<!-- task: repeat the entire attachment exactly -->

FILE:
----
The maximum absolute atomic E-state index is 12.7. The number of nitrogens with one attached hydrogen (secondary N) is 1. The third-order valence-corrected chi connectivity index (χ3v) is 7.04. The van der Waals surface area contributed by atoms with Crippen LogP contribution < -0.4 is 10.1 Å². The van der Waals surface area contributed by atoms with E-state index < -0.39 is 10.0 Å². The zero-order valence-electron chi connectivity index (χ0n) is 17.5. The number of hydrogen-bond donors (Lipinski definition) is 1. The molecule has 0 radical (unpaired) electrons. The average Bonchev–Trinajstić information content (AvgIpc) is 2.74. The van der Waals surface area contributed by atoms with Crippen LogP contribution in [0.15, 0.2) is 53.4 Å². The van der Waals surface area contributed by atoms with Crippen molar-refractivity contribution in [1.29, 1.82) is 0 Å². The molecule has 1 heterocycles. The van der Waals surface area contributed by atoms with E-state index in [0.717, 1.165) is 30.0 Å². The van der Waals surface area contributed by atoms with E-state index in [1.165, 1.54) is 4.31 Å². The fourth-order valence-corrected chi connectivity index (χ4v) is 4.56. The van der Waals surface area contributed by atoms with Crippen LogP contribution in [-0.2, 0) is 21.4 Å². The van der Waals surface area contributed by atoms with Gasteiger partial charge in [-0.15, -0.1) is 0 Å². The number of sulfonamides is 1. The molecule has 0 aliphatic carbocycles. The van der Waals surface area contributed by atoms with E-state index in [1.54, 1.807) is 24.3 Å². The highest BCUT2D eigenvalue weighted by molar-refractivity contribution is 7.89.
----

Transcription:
The maximum absolute atomic E-state index is 12.7. The number of nitrogens with one attached hydrogen (secondary N) is 1. The third-order valence-corrected chi connectivity index (χ3v) is 7.04. The van der Waals surface area contributed by atoms with Crippen LogP contribution < -0.4 is 10.1 Å². The van der Waals surface area contributed by atoms with E-state index < -0.39 is 10.0 Å². The zero-order valence-electron chi connectivity index (χ0n) is 17.5. The number of hydrogen-bond donors (Lipinski definition) is 1. The molecule has 0 radical (unpaired) electrons. The average Bonchev–Trinajstić information content (AvgIpc) is 2.74. The van der Waals surface area contributed by atoms with Crippen LogP contribution in [0.15, 0.2) is 53.4 Å². The van der Waals surface area contributed by atoms with Crippen molar-refractivity contribution in [1.29, 1.82) is 0 Å². The molecule has 1 heterocycles. The van der Waals surface area contributed by atoms with E-state index in [0.717, 1.165) is 30.0 Å². The van der Waals surface area contributed by atoms with E-state index in [1.165, 1.54) is 4.31 Å². The fourth-order valence-corrected chi connectivity index (χ4v) is 4.56. The van der Waals surface area contributed by atoms with Crippen LogP contribution in [-0.2, 0) is 21.4 Å². The van der Waals surface area contributed by atoms with Gasteiger partial charge in [-0.15, -0.1) is 0 Å². The number of sulfonamides is 1. The molecule has 0 aliphatic carbocycles. The van der Waals surface area contributed by atoms with E-state index in [1.54, 1.807) is 24.3 Å². The highest BCUT2D eigenvalue weighted by molar-refractivity contribution is 7.89.